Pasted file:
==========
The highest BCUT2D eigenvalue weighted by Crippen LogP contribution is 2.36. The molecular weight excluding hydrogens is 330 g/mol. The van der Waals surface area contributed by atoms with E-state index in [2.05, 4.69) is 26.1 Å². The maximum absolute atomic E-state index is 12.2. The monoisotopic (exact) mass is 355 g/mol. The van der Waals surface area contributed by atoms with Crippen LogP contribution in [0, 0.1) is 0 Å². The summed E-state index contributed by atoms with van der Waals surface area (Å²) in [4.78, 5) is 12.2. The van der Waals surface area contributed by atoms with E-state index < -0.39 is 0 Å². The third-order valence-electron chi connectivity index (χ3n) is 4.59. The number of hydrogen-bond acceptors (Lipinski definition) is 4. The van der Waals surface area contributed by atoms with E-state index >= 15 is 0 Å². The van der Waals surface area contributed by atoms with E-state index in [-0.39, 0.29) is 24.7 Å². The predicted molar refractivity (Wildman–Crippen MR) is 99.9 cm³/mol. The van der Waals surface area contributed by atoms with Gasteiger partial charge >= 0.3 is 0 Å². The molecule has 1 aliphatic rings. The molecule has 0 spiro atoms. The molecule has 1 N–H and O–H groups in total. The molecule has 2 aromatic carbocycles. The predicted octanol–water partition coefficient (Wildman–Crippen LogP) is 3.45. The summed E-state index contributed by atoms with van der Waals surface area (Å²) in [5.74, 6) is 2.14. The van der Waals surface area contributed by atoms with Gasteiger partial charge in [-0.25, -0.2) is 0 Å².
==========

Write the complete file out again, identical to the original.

The highest BCUT2D eigenvalue weighted by Crippen LogP contribution is 2.36. The molecular weight excluding hydrogens is 330 g/mol. The van der Waals surface area contributed by atoms with E-state index in [2.05, 4.69) is 26.1 Å². The maximum absolute atomic E-state index is 12.2. The monoisotopic (exact) mass is 355 g/mol. The van der Waals surface area contributed by atoms with Crippen LogP contribution in [0, 0.1) is 0 Å². The summed E-state index contributed by atoms with van der Waals surface area (Å²) in [4.78, 5) is 12.2. The van der Waals surface area contributed by atoms with E-state index < -0.39 is 0 Å². The third-order valence-electron chi connectivity index (χ3n) is 4.59. The number of hydrogen-bond acceptors (Lipinski definition) is 4. The van der Waals surface area contributed by atoms with E-state index >= 15 is 0 Å². The van der Waals surface area contributed by atoms with E-state index in [-0.39, 0.29) is 24.7 Å². The predicted molar refractivity (Wildman–Crippen MR) is 99.9 cm³/mol. The van der Waals surface area contributed by atoms with Gasteiger partial charge >= 0.3 is 0 Å². The molecule has 1 aliphatic rings. The molecule has 0 spiro atoms. The molecule has 1 N–H and O–H groups in total. The molecule has 2 aromatic carbocycles. The predicted octanol–water partition coefficient (Wildman–Crippen LogP) is 3.45. The summed E-state index contributed by atoms with van der Waals surface area (Å²) in [5.74, 6) is 2.14. The van der Waals surface area contributed by atoms with Gasteiger partial charge in [-0.25, -0.2) is 0 Å².